THE LOCAL authority at the centre of a row over the safety of a LED street lighting controller has been moved to issue a public statement following mounting fears among residents.
Gateshead Borough Council in the north of England took the unusual step of publishing a rebuttal of claims that its wireless central management system is a secret government experiment with 5G transmitters that is killing birds and insects, as well as causing nose bleeds and insomnia among the local community. It also rejected the charge that it was increasing the risk of cancer.
It said certain individuals were ‘frightening local people with false stories’. This is believed to refer to campaigners who have questioned the council’s motivations and uploaded videos to YouTube outlining the risks from the lights.
‘Gateshead Council is NOT carrying out secret government trials in 5G technology via our street lights,’ it said.
‘We don’t know how these conspiracy stories start, but we are happy to report that this is exactly what these are. These tales are completely untrue and you should ignore them.
‘Please be assured that there is no scientific basis or credible evidence for any of these scare stories about street lights causing cancer and other illnesses.
‘We’ve taken advice from Public Health England who reviewed guidance issued by the World Health Organisation, the International Commission on Non-Ionizing Radiation and others, and they have confirmed that there is no risk’.
Prominent among the protestors is resident Mark Steele, who appeared before a meeting of the local authority last November to outline his fears.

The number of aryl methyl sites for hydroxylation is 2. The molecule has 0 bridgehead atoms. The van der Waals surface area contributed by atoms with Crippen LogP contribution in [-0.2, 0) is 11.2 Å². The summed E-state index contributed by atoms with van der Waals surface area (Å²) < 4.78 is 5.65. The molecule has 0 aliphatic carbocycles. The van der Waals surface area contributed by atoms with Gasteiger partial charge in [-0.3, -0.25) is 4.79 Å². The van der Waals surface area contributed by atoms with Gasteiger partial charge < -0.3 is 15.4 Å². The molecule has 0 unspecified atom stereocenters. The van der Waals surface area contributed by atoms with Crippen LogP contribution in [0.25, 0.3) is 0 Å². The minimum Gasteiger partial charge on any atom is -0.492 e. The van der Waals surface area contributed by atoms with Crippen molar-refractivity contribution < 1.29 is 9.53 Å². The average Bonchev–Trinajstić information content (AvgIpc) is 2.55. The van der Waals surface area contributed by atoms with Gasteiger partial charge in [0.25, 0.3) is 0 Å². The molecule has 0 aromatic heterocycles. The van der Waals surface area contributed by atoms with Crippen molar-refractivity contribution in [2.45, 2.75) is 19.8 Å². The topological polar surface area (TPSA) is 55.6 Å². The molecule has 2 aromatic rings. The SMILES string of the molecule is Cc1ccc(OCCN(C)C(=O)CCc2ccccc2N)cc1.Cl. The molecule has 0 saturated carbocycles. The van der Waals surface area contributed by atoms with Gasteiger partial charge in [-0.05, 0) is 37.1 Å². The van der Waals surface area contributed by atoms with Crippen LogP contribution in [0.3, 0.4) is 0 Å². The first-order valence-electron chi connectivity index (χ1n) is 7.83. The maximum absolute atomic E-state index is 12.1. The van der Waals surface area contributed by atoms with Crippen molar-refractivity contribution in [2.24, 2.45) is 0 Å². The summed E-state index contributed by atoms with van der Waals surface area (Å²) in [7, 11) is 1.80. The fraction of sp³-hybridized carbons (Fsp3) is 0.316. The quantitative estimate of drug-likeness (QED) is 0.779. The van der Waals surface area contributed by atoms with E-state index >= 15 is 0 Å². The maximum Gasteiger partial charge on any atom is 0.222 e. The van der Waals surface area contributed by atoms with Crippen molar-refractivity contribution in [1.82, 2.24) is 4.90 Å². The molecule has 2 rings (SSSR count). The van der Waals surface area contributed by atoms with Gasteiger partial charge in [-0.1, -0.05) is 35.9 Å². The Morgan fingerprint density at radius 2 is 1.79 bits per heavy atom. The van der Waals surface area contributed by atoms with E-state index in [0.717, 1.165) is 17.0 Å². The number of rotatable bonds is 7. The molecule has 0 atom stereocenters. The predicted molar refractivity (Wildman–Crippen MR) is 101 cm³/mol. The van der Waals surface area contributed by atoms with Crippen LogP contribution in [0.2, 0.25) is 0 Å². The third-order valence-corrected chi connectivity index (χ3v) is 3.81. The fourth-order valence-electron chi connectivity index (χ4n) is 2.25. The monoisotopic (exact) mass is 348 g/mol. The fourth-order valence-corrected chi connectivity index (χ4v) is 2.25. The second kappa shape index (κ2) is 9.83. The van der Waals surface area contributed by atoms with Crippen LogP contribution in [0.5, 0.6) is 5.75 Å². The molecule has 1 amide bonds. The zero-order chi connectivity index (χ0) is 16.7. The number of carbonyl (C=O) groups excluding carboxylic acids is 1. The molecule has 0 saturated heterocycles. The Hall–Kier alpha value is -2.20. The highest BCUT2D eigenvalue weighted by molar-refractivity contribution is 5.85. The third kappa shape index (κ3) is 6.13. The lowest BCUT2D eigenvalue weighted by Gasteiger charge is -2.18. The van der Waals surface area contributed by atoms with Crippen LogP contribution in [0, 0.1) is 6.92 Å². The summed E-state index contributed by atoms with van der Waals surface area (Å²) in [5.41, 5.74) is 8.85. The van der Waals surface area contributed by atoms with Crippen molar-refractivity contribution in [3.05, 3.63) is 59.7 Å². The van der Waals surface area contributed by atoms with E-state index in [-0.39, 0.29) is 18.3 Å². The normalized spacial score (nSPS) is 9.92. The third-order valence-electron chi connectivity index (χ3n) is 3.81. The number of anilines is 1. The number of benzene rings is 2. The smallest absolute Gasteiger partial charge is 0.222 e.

He believes the transmitters on the street lights – a wireless control system used to switch the lights on and off, dim them and monitor the LEDs and and the drivers – are in fact an experiment which is killing small birds, especially sparrows, as well as small flying insects.
The street lighting control units are the sophisticated LeafNut wireless central management system using electronic dimmable drivers, supplied by Leeds-based Harvard Technology in a £6 million contract as part of the authority’s carbon reduction project. WATC
LeafNut uses WiMAC (wireless management and control) technology to remotely monitor and control the output of each individual street light using a combination of GPRS and an FM radio frequency of 868 MHz.
'LeafNut has been operating globally for over 10 years with nearly 500,000 active nodes,' said a spokesman for Harvard Technology told Lux in January.
'The product is CE marked and we have previously provided Declaration of Conformity, which confirms compliance with legislative requirements'.
WATCH RESIDENT MARK STEELE'S VIDEO:
The Safer Cities conference will focus on lighting as a tool to improve security and well being in urban communities. It takes place on Wednesday 13 November and Thursday 14 November 2018 at the LuxLive 2018 exhibition at ExCeL London. Entry is free to those with urban lighting estates. More information HERE.
Main pic: Shutterstock coyright 2017